Open access

Kristin Ottarsdottir, Margareta Hellgren, David Bock, Anna G Nilsson, and Bledar Daka

Purpose

We aimed to investigate the association between SHBG and the homeostatic model assessment of insulin resistance (HOMA-Ir) in men and women in a prospective observational study.

Methods

The Vara-Skövde cohort is a random population of 2816 participants living in southwestern Sweden, aged 30–74. It was recruited between 2002 and 2005, and followed up in 2012–2014. After excluding participants on insulin therapy or hormone replacement therapy, 1193 individuals (649 men, 544 women) were included in the present study. Fasting blood samples were collected at both visits and stored in biobank. All participants were physically examined by a trained nurse. SHBG was measured with immunoassay technique. Linear regressions were computed to investigate the association between SHBG and HOMA-Ir both in cross-sectional and longitudinal analyses, adjusting for confounding factors.

Results

The mean follow-up time was 9.7 ± 1.4 years. Concentrations of SHBG were significantly inversely associated with log transformed HOMA-Ir in all groups with estimated standardized slopes (95% CI): men: −0.20 (−0.3;−0.1), premenopausal women: −0.26 (−0.4;−0.2), postmenopausal women: −0.13 (−0.3;−0.0) at visit 1. At visit 2 the results were similar. When comparing the groups, a statistically significant difference was found between men and post-menopausal women (0.12 (0.0;0.2) P value = 0.04). In the fully adjusted model, SHBG at visit 1 was also associated with HOMA-Ir at visit 2, and the estimated slopes were −0.16 (−0.2;−0.1), −0.16 (−0.3;−0.1) and −0.07 (−0.2;0.0) for men, premenopausal and postmenopausal women, respectively.

Main conclusion

Levels of SHBG predicted the development of insulin resistance in both men and women, regardless of menopausal state.

Open access

Wei Sun, Boyuan Zheng, Zhihong Wang, Wenwu Dong, Yuan Qin, and Hao Zhang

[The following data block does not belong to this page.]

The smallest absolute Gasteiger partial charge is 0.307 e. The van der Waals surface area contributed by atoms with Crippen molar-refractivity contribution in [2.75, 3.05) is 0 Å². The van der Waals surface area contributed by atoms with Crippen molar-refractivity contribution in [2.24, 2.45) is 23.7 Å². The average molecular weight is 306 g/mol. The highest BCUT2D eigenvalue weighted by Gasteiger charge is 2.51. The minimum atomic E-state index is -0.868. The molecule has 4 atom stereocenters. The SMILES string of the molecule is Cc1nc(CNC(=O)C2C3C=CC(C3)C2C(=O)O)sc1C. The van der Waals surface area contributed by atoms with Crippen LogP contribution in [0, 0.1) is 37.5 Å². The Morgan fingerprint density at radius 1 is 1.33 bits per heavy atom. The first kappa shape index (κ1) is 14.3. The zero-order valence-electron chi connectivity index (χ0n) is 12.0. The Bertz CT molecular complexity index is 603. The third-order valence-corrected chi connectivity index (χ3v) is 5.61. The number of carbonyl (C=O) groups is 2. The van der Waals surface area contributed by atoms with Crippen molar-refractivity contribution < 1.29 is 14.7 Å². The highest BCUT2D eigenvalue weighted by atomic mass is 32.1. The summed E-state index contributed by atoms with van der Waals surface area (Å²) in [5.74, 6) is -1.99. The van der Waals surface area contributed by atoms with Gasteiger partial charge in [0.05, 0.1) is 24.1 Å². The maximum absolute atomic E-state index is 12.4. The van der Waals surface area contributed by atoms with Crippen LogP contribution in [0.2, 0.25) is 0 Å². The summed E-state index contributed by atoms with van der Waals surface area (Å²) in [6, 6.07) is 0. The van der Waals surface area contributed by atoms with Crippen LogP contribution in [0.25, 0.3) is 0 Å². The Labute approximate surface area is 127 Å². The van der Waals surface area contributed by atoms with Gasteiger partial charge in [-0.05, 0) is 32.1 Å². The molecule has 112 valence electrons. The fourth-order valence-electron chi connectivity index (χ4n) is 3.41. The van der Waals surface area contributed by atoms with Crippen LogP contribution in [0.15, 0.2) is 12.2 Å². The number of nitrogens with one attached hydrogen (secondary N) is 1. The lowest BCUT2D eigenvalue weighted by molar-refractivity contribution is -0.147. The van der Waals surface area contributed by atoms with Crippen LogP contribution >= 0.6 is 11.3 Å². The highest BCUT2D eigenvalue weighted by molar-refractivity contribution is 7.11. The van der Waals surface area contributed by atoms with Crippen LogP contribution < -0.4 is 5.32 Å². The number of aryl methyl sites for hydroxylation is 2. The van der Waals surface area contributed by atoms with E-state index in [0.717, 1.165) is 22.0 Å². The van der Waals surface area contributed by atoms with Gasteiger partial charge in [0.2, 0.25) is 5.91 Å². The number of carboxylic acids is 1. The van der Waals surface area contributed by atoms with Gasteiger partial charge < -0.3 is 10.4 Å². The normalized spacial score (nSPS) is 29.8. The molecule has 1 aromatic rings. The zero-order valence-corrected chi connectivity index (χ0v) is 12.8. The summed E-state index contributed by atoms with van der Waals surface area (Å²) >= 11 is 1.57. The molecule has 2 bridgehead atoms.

Summary

Background

In patients with papillary thyroid cancer (PTC) with clinical negative central lymph nodes (cN0), the use of prophylactic central lymph node dissection remains controversial. Contralateral central lymph node metastasis (CCLNM) occurs in 3.88–30.63% of patients with cN0 PTC. Therefore, the present meta-analysis aimed to obtain evidence for CCLNM risk factors in unilateral cN0 PTC.

Materials and methods

Relevant studies were identified in the PubMed, SCIE, and Wanfang databases up to Oct 31, 2019. The included patients had undergone lobectomy or total thyroidectomy with bilateral central lymph node dissection and were diagnosed pathologically with PTC. Revman 5.3 software was applied for statistical analysis.

Results

Thirteen studies comprising 2449 patients were included. The factors associated with increased CCLNM risk in patients with cN0 disease were: age <45 years (odds ratio (OR) = 1.89, 95% CI = 1.43–2.49, P < 0.00001), male sex (OR = 1.67, 95% CI = 1.24–2.24, P = 0.0007), extrathyroidal extension (OR = 1.63; 95% CI = 1.17–2.28; P = 0.004), tumor size ≥1 cm (OR = 2.63, 95% CI 1.85–3.74, P < 0.00001), lymphovascular invasion (OR = 4.27, 95% CI = 2.47–7.37, P < 0.00001), and ipsilateral central lymph node metastasis (OR = 11.42, 95% CI = 5.25–24.86, P < 0.00001). However, no association was found for capsular invasion, multifocality, or Hashimoto thyroiditis.

Conclusion

The meta-analysis identified that age <45 years, tumor ≥1 cm, male sex, lymphovascular invasion, extrathyroidal extension, and ipsilateral central lymph node metastasis are related to CCLNM in patients with unilateral CN0 PTC. These factors should influence the use of prophylactic central lymph node dissection in this group of patients.

Open access

Xuechao Jiang, Yonghui Wang, Xiaoying Li, Leqi He, Qian Yang, Wei Wang, Jun Liu, and Bingbing Zha